corrected version of the Corizon Defendants' motion for
summary judgment referencing the earlier-filed exhibits posed
no threat of fragmentation or confusion. Plaintiff cites no
persuasive argument or authority to preclude the
consideration of Exhibits A-E (ECF Nos. 132-1 through 132-5).
This objection is denied.
Plaintiff asserts that the Magistrate Judge erred in his
Statement of Facts in five respects (PI. Obj., ECF No. 146 at
PageID.2018-21). While none of these issues alters the ruling
in this case, the Court will address each.
asserts that the Magistrate Judge erred in stating that his
HC V treatment followed the "latest national treatment
guidelines;" however, the case law Plaintiff provides to
support his contention actually affirms that the course of
treatment he received met those national standards (ECF No.
146atPageID.2018-19;R&R, ECFNo. 140 at PageID.1952).
Plaintiff cites case law in which the court noted, "[o]n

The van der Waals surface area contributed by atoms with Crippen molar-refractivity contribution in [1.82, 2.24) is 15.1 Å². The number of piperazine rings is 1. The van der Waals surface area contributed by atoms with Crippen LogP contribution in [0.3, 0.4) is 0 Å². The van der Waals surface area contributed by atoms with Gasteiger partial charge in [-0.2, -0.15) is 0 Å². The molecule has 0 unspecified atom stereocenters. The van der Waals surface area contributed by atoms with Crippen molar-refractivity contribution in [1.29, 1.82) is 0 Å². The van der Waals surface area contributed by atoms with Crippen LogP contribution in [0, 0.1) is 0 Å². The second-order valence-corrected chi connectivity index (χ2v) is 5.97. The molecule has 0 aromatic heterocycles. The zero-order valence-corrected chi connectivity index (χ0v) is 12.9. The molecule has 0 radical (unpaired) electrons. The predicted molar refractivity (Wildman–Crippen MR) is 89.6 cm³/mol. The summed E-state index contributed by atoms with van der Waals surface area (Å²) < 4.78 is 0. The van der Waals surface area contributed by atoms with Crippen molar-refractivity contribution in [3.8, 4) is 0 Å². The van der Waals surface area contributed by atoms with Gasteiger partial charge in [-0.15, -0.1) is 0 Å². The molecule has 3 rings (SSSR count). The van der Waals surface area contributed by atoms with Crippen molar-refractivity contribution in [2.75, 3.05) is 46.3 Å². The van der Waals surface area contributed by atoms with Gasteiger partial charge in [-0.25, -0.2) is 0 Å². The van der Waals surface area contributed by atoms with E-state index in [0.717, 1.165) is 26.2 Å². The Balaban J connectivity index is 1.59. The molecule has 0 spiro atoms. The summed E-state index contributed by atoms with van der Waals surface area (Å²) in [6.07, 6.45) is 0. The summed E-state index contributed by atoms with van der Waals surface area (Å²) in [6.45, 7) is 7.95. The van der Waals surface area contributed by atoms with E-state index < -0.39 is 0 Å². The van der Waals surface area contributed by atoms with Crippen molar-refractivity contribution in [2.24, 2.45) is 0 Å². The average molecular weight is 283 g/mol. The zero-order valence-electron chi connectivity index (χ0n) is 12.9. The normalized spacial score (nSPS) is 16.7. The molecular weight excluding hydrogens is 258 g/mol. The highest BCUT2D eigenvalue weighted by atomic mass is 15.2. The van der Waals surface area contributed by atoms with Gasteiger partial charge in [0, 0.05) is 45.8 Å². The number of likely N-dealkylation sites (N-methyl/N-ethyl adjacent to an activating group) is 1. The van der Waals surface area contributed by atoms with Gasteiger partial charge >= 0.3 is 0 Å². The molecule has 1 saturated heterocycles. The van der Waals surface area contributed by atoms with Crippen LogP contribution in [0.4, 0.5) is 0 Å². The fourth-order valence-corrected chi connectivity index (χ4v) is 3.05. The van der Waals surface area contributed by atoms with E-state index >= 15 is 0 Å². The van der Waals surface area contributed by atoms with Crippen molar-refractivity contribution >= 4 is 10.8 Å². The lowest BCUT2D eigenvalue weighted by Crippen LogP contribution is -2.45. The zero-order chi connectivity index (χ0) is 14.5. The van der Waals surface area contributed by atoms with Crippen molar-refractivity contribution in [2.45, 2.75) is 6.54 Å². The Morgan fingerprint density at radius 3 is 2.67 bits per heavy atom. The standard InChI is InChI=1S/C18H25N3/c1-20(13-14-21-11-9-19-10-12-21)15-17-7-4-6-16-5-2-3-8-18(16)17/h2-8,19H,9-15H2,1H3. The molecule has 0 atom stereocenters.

July 6, 2016, these organizations updated the standard care to
recommend treating all persons with chronic HCV with DAA
drugs." Postawko v. Mo. Dep't of Corr.,
2:16-cv-04219, 2017 WL 1968317 at *2 (W.D. Mo. May 11, 2017).
Plaintiff asserts that this is a far cry from the treatment
Corizon claims Plaintiff received. However, on March 7, 2016,
almost four months before this standard of care was updated,
Plaintiff began the successful Harvoni (DAA drug) and
ribavirin treatment protocol (ECF No. 132-1 at PagelD. 1282).
Plaintiff has not shown that the Magistrate Judge's
statement that "the MDOC follows the latest national
treatment guidelines" was in error (see ECF No.
140 at PagelD. 1952).
also asserts that the Magistrate Judge erred by misleading
this Court to conclude only two HCV treatment protocols
existed, not three (ECF No. 146 at PageID.2019). This Court
has reviewed this case de novo, including Dr.
Hutchinson's testimony and Plaintiffs explanation of the
treatment options, and does not find the Magistrate
Judge's summary ...